Is Proper Hydration During BFR Training Really Necessary?
Your first question may be: Is hydration really all that important during strength training? The answer is a without a doubt, yes! Research has shown that dehydration in performance-based sports can increase body temperature and heartbeat, decrease the ability to perform and create lower fatigue tolerance. Dehydration of as little as one percent can have an impact on performance. For an athlete who weighs 150 pounds, this amounts to 1.5 pounds of fluid, which is around three cups of water. As dehydration progresses, “explosive” ability and cognitive function will worsen.
How Hydrated Do You Need to Be?
Opinions on optimal hydration levels vary widely. A study performed in 2015 tested cycling athletes for a 12-mile ride in two hours’ time or less. The study showed that even a three percent loss in body fluids did not have a negative impact in the performance of these athletes. Training in a slightly dehydrated state has been used to help athletes prepare for extended competitions such as marathons and triathlons. In some cases, this training technique has resulted in an increase in performance levels. When properly carried out, a mild state of dehydration may have a positive influence on your training program.
However, a 2007 study evaluated the effects of dehydration on individuals participating in a resistance training program. When performing a single set of any given exercise, the subjects did not show any measurable difference in how well they performed. However, when performing multiple sets of that same exercise, there was a marked difference in the ability of the subjects to maintain the same level of performance.
How Much Water to Consume
Much of the research done on the effects of dehydration on athletes was performed in hot and/or humid conditions. Most of those doing BFR training do their workouts in the air-conditioned comfort of a gym, whether a public gym or a home gym. If you are working out in heat, you will require more water than if you are operating in climate-controlled conditions.
The suggested amount of water to consume before, during and after a workout is difficult to pin down. The varying results of all the studies performed on the subject leave a good deal of gray areas that have yet to be filled in. However, there are several things that you can do to ensure that you are maintaining an adequately hydrated state.
Understand Your Warning Signs of Dehydration
If you are aware of the first symptoms of dehydration while using occlusion bands, you will be better able to catch the problem before it becomes acute. Early symptoms of dehydration include:
- Mild thirst
- Flushed skin
- Increased effort needed to achieve the same results
- Flushed or reddening skin
- More rapid heart rate and breathing rate
- Increased core temperature
- Less time to fatigue
Symptoms of more severe dehydration include:
- Trouble breathing
- Dizziness or vertigo
Track Your Fluid Levels
Most people rely on the more obvious signs of dehydration before they take action. If you are proactive about maintaining proper fluid levels, you can avoid any decline in your performance and any of the health risks associated with more serious dehydration levels. Simple tracking methods are listed below.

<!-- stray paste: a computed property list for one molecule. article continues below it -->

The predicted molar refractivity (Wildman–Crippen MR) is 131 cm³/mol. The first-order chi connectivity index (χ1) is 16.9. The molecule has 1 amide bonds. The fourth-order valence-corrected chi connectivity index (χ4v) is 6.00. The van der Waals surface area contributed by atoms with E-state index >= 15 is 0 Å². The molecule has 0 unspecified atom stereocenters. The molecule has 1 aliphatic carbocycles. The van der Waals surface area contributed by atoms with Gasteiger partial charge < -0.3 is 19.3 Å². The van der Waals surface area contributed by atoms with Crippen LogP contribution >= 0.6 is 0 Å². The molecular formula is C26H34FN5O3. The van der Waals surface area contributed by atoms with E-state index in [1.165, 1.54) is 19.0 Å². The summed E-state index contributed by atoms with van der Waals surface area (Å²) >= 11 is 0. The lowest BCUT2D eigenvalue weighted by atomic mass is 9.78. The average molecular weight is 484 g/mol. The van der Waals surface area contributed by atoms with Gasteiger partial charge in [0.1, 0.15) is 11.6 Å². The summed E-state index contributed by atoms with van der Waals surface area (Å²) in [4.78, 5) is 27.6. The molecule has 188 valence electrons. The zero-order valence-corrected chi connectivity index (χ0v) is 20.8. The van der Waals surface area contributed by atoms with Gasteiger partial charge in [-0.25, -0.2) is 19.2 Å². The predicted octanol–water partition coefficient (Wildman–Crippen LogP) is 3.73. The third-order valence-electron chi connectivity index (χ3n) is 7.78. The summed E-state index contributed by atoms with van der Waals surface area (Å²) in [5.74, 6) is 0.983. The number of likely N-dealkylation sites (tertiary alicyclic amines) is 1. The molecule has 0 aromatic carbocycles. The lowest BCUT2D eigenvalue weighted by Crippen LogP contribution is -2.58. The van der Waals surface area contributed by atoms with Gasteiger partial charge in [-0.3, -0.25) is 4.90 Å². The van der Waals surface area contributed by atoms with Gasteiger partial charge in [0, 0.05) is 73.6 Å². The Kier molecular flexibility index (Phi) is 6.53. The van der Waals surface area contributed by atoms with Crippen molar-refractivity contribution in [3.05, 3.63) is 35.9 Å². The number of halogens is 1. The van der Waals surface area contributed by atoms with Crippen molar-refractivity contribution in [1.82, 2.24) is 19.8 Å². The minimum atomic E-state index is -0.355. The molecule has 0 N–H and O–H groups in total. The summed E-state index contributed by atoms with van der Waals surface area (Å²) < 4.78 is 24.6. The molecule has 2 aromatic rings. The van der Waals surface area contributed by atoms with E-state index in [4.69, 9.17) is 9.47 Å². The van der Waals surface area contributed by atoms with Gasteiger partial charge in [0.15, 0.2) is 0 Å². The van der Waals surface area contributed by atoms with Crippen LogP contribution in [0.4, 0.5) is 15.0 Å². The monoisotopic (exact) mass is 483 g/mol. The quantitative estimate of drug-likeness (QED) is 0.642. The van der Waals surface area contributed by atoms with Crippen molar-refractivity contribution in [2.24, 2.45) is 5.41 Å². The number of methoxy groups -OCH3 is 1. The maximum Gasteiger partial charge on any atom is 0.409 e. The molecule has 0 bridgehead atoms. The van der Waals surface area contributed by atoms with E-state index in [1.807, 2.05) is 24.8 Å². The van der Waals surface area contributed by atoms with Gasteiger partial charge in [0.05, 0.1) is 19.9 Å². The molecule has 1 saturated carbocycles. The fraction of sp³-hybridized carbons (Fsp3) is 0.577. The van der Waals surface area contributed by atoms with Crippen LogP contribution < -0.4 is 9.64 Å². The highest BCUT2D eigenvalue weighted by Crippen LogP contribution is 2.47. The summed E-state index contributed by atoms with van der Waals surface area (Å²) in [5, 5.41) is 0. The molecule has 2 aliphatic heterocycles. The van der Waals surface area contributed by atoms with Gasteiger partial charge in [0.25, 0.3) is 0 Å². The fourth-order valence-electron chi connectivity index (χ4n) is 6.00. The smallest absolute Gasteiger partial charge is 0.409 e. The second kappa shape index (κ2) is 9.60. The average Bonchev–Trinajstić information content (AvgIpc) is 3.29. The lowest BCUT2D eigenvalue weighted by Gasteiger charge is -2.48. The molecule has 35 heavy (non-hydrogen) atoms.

Color of Your Urine
You can check this throughout the course of the day, but keep in mind that the consumption of certain foods (such as beets) can change the color of your urine. Dark colored urine is generally a sign of dehydration, while colorless urine signifies too much water consumption. Your urine should range from a pale straw color to a transparent yellow.
Skin turgor refers to the elasticity of your skin and how quickly it returns to normal after being pinched. You can check the turgor of your skin by pinching the skin on the back of your hand for a couple seconds. Observe how long it takes for your skin to return to normal. The longer your skin takes to regain its normal position, the more likely you are to be dehydrated.
There are plenty of tech products you can use to help you track your hydration levels. These include devices you can wear to track your body levels, scales that measure the fluid levels in your body and water bottles that help you monitor how much water you are consuming.
Keep An Eye on Sweat Levels
You can calculate your sweat levels to help determine how much weight have you lost. The formula to use is as follows:
Sweat Rate Calculation: (A + B) / C
A = Pre-exercise weight minus post-exercise weight listed as ounces
B = Ounces of fluid consumed during exercise
C = Time of exercise in hours
Keeping track of your sweat rate will help you determine how much fluid you lose during the course of each workout.
If you have a plan to hydrate while exercising with your BFR Bands, you are less likely to become dehydrated. Maintaining hydration levels will help you ensure that proper levels are maintained throughout the training season and that you do not have any decline in performance. Fluid amounts will depend your size, your gender and the conditions of your workout environment. The following amounts are for the average male athlete.
Before you work out: 16-32 ounces two to three hours before you start followed by 8-16 ounces 15 to 25 minutes before you begin.
During the workout: Four ounces every 15 to 20 minutes. If your workout extends beyond an hour, consume electrolyte/carbohydrate drinks every 15 minutes after the 60-minute mark.
After the workout: Consume 16 to 20 ounces of fluid for every pound you lost.
Dehydration has the ability to send you two steps backwards for every step forward that you take. Maintaining proper fluid levels will ensure that you are able to keep working at your peak and achieve your goals.